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GMO: Biotech or Badtech?

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When we started in the industry, hardly anybody cared about where their food came from. This was the era of explosive growth in biotechnology, especially in agriculture. Today, the agriculture sector is chock-full of benefits and controversy.

Differentiating (Bio)Technologies
Generally, there are three biotechnologies widely used in commercial applications today.

1. Cross-pollination Hybrid Technology – This is, perhaps, the oldest technology. It involves selectively allowing traits from different but related plants to create hybrids. The hybrids are usually not potent after the second generation and farmers tend to keep on buying seeds after two or three planting seasons.

2. Micropropagation – Have you ever heard of growing a hectare worth of plants in bottles placed in a room the size of an average restroom cubicle? Well, the technology has been around for quite some time, so much so that it’s possible to grow plants from any part of a mature plant, not just seeds!

3. Genetic Modification – From whence comes the infamous initialization GMO, genetically modified organism. Unlike the previous two, the very nature of the plant is modified very rapidly. This is done by inserting genes with the purpose of allowing it to exhibit characteristics not normally associated with the particular plant species. One example is introducing genes from bacterium and inserting it into corn to make the crop to resist insect infestations. We know this as the controversial Bt corn.

Controversy
To our knowledge, there is no credible, verifiable, and replicable study to date that quantifies the risk of contracting any disease, illness, or condition after eating products processed from GMO sources.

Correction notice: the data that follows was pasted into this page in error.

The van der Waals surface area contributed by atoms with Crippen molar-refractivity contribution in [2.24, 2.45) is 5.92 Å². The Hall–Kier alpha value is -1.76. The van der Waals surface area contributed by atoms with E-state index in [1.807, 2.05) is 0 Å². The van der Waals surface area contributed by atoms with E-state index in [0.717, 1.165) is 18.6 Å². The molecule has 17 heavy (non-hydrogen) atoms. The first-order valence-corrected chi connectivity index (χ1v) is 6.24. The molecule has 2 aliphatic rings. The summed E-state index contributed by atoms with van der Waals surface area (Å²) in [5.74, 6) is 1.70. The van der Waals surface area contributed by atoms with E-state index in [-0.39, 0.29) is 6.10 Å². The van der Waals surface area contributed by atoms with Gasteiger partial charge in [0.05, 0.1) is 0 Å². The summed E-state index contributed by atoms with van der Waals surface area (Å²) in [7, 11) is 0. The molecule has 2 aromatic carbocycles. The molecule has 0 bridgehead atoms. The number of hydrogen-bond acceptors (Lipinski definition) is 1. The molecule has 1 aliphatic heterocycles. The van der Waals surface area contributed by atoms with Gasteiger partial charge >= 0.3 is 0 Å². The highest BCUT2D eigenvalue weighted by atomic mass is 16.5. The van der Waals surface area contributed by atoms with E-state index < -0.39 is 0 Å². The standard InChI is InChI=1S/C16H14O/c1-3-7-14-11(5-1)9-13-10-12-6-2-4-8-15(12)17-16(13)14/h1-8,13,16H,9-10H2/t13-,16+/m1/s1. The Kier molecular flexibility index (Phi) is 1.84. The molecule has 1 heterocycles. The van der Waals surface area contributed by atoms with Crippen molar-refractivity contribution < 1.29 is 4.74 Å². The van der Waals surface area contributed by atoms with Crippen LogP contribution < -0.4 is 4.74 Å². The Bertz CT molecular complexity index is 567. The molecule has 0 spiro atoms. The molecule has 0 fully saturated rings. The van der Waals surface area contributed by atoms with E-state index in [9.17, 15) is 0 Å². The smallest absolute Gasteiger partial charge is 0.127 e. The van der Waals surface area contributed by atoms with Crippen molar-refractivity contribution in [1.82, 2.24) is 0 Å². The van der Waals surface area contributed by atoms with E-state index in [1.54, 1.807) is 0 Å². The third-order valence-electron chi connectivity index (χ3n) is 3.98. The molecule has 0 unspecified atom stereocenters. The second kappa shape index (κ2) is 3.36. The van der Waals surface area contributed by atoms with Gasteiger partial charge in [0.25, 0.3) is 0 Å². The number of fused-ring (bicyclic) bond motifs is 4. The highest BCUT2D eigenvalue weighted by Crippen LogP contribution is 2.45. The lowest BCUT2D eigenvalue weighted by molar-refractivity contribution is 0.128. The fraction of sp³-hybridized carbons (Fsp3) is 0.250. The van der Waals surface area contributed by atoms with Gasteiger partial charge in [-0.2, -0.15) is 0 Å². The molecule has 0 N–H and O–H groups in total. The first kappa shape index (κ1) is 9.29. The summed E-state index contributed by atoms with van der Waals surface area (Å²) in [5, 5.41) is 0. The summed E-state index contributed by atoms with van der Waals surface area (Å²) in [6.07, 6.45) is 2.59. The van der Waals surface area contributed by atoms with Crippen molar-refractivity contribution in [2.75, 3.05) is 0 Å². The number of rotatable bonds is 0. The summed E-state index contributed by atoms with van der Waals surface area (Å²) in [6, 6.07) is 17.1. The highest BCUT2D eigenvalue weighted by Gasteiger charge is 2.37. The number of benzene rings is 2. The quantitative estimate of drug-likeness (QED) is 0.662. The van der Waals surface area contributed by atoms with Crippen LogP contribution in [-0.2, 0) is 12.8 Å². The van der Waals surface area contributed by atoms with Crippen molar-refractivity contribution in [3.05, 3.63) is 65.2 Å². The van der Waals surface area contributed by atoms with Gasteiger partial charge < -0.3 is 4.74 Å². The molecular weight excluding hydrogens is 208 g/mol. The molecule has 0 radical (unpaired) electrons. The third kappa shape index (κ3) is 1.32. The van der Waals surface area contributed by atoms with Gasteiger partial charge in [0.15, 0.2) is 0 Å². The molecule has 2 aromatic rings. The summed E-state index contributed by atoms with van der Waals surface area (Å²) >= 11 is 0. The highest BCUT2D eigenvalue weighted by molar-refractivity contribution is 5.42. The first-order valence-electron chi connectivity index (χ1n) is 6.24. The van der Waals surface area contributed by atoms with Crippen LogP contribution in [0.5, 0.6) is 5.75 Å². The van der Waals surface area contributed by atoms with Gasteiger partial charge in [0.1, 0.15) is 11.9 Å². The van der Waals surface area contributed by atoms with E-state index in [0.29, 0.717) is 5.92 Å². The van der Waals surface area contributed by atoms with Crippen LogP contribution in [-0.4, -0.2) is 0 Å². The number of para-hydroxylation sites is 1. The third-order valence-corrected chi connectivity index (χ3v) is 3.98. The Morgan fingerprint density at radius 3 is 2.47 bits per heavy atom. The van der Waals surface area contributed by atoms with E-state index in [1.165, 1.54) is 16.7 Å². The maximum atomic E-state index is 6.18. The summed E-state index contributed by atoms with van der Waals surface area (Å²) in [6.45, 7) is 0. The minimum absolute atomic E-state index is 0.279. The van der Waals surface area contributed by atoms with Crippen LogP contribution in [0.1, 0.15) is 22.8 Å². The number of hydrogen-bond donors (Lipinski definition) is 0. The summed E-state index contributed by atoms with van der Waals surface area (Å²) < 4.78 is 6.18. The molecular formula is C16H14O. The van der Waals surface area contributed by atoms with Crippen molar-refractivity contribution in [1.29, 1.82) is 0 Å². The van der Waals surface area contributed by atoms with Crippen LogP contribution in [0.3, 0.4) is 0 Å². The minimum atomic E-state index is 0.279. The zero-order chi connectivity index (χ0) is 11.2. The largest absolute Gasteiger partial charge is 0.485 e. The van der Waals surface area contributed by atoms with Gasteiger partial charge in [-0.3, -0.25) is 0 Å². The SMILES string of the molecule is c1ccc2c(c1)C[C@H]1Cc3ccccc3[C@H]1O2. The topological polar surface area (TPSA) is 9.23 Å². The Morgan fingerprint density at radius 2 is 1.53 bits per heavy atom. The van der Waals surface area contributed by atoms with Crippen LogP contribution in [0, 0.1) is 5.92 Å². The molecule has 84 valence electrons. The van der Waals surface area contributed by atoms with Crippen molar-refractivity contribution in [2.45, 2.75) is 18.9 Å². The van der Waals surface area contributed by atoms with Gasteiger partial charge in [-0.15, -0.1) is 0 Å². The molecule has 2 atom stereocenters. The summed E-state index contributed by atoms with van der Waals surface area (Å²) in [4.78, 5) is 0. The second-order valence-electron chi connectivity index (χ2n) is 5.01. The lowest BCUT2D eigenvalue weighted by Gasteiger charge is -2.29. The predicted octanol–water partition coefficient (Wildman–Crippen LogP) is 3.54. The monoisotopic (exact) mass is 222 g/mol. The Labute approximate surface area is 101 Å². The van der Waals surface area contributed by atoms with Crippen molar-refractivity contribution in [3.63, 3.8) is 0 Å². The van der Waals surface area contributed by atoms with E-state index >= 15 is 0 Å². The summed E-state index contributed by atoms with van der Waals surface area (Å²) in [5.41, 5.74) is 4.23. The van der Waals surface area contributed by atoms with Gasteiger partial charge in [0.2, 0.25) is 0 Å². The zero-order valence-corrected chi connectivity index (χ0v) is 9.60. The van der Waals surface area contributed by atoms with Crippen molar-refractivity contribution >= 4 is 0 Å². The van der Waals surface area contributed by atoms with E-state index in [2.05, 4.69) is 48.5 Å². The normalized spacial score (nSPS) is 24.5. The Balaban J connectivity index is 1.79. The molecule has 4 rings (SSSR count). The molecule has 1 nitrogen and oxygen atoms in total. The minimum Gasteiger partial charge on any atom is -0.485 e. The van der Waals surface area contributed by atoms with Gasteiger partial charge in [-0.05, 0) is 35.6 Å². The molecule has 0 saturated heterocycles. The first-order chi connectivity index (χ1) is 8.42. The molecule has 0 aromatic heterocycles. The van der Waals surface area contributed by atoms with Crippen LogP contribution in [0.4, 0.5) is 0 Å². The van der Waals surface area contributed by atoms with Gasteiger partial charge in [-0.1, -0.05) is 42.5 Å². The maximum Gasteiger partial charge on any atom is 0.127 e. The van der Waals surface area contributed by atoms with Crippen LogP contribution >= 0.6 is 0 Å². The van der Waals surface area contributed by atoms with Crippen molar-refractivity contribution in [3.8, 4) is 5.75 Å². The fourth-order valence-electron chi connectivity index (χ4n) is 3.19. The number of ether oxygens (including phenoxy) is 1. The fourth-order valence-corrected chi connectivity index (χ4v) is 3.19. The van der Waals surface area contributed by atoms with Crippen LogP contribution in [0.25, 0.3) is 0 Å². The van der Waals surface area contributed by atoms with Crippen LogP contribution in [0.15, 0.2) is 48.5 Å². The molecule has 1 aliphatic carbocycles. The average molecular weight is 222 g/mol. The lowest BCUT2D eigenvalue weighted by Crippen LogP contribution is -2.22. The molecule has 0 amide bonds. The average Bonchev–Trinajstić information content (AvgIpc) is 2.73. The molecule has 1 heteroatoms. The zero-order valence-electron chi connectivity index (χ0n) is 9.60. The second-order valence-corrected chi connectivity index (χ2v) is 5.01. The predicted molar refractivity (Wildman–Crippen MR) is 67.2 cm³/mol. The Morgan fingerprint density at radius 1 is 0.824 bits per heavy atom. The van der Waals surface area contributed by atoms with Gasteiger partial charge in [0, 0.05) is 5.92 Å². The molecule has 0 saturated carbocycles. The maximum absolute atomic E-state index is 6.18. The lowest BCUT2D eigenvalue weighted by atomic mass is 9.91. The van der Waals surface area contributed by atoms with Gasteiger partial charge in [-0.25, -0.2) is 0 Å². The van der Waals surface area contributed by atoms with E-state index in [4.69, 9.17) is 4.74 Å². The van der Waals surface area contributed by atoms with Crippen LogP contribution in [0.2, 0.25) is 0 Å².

So what’s all the fuss about?

Much of the controversy surrounding GMO stems from both science and quackery.

BiotechnologyThere have been studies that the techniques used in the introduction of new genetic material to plants could also transmit the same genes to humans. Concerns— such as the transfer of firefly genes to tomatoes (to increase their shelf life) could lead to glow-in-the-dark humans—are raised by these studies.

But looking closer at such studies we see that, due to the nature of the human digestive process, this is highly unlikely. The same unlikelihood occurs in nature. Think about it. When you walk in the field, how worried are you that you may accidentally swallow a firefly?

Many other studies are based more on fear than on solid science. There are studies that supposedly show the gene-splicing process yielding unwanted secondary products when interacting with a plant’s native genes. Some of these studies have scientific theories behind them, but many read more like science fiction.

If we believe the theories propounded by environmental extremists, then we must also believe that as much as 5% of all the agricultural products we consume have been contaminated by GMOs. Do you really want to obsess about differentiating the 95%? Life is too short.

Print ed: 08/09

 

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